And Knight cited what he called "exorbitant rates and fees" and long wait times after customers ask Suddenlink to provide technical support.
Knight also said some areas still do not have access to the internet.
Roberson said he, too, has heard a number of complaints about Suddenlink.
Roberson also said he has been asked by a number of mayors in municipalities close to Rocky Mount having similar issues to join them in petitioning state officials in Raleigh about the matter.
Roberson asked City Manager Rochelle Small-Toney whether she has any kind of informal information about challenges she has logged as complaints with the municipality about Suddenlink.
"Oh yes, we receive complaints quite a bit," Small-Toney said.
Small-Toney said she could not remember the name of the office in Raleigh where such complaints are referred, but she said a local government in North Carolina "no longer has the opportunity to be as active as you have in the past."
Small-Toney told Roberson and the council, "I guess the lobbying efforts of the cable franchises cut you out of that process — and, unfortunately, at the local level there isn't much more you can do, other than just refer the complaint to Raleigh."
Small-Toney said she believes what probably would be a good idea or suggestion is to have a conversation with the state legislative delegation from the Rocky Mount area to see exactly what can be done.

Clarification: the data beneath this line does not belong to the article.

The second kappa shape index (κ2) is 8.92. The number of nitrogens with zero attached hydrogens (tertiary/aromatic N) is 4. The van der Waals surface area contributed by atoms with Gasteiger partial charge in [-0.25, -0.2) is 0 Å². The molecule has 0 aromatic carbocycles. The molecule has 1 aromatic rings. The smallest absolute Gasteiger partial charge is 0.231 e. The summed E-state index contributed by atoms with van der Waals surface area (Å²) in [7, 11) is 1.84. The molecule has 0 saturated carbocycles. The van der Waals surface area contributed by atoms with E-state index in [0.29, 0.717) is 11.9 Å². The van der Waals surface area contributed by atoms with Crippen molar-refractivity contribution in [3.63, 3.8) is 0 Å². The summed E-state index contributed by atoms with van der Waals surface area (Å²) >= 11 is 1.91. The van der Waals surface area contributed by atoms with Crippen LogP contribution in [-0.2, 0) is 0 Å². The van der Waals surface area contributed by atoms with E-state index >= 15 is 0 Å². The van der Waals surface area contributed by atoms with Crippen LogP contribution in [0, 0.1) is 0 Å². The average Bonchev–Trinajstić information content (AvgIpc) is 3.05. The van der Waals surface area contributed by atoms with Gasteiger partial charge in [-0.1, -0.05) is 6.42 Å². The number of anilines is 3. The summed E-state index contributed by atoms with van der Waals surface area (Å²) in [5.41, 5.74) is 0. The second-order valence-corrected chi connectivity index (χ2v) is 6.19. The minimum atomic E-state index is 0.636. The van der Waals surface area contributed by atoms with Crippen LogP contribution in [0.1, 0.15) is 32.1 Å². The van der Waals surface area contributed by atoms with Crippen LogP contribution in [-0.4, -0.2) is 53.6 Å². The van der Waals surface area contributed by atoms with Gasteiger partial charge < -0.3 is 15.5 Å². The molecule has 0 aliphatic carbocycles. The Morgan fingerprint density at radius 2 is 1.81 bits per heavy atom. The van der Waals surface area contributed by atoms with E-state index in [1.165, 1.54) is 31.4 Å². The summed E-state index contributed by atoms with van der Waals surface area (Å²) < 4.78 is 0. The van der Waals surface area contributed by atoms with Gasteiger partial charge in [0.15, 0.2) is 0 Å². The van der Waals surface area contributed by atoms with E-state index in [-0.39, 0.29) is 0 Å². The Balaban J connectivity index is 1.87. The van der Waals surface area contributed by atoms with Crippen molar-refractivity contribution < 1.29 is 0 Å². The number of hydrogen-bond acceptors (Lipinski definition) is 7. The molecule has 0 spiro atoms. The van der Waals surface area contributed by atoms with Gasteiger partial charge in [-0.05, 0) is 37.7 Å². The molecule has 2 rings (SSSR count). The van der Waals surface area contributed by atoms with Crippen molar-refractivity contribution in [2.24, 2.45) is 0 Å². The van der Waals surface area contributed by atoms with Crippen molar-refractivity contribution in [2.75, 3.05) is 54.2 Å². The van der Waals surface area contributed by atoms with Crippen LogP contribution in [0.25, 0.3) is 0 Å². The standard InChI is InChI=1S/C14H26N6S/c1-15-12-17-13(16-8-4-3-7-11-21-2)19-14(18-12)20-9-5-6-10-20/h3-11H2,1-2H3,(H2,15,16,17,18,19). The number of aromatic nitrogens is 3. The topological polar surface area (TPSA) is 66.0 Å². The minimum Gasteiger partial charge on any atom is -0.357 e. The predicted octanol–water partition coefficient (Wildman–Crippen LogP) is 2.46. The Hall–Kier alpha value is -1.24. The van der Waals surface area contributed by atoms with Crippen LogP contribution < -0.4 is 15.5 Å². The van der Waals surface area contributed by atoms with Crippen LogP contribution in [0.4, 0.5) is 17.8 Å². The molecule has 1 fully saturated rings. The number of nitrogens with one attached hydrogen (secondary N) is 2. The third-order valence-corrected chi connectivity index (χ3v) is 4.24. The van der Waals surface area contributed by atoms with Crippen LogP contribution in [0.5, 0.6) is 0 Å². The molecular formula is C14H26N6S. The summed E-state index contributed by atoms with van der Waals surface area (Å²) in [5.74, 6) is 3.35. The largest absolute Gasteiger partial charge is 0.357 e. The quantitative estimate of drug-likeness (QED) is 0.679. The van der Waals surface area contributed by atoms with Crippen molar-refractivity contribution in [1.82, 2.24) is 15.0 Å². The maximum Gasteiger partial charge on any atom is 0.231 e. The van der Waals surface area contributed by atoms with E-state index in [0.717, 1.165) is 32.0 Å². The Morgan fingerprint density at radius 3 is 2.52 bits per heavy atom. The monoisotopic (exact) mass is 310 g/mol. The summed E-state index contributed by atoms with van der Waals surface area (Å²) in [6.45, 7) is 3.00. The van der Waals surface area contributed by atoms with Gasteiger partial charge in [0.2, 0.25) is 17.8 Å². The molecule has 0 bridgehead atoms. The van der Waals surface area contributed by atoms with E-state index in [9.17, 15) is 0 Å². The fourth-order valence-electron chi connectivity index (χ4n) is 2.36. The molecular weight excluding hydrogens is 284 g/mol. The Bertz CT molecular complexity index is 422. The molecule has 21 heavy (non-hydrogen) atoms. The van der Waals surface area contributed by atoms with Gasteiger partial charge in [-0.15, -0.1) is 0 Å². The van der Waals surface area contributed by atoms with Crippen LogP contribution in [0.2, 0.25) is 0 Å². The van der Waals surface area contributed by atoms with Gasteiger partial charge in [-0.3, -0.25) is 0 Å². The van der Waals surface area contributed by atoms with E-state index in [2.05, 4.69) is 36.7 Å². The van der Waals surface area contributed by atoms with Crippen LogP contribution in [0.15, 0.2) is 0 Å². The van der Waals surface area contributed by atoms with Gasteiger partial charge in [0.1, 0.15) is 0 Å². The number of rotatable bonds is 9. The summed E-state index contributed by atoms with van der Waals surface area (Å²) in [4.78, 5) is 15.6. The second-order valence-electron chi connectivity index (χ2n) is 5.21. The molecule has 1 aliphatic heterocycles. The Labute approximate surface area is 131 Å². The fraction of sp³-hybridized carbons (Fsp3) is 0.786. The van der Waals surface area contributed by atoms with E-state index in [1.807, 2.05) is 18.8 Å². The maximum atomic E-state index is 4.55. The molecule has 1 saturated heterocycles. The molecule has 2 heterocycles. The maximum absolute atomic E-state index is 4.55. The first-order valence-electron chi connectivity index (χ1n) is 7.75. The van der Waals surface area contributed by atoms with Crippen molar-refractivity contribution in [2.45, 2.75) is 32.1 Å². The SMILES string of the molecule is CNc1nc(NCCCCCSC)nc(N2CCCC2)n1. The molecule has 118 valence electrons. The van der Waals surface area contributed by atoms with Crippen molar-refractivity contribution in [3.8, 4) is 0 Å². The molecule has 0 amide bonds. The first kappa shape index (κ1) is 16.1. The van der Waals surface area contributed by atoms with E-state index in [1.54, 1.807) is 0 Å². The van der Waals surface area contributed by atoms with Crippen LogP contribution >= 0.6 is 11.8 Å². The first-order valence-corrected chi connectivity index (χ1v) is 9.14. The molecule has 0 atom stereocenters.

Roberson said he wanted to explore signing a petition, but he said he believes such action would be strengthened by a resolution by the council.
"Yes," Blackwell said.
Councilman Lige Daughtridge, who is a businessman, also said in economic development, there are many opportunities, but he made clear one of the things that could hinder Rocky Mount in the future is not having adequate service.
Daughtridge said his company, although small, had to spend money on a setup ensuring rapid internet service and noted this was a huge investment.
Daughtridge said he is certain others had to do the same because of the need to survive in today's environment.
"And that's what we had to do — and I'm sure other companies and, unfortunately, the residents don't have that same opportunity," Daughtridge said.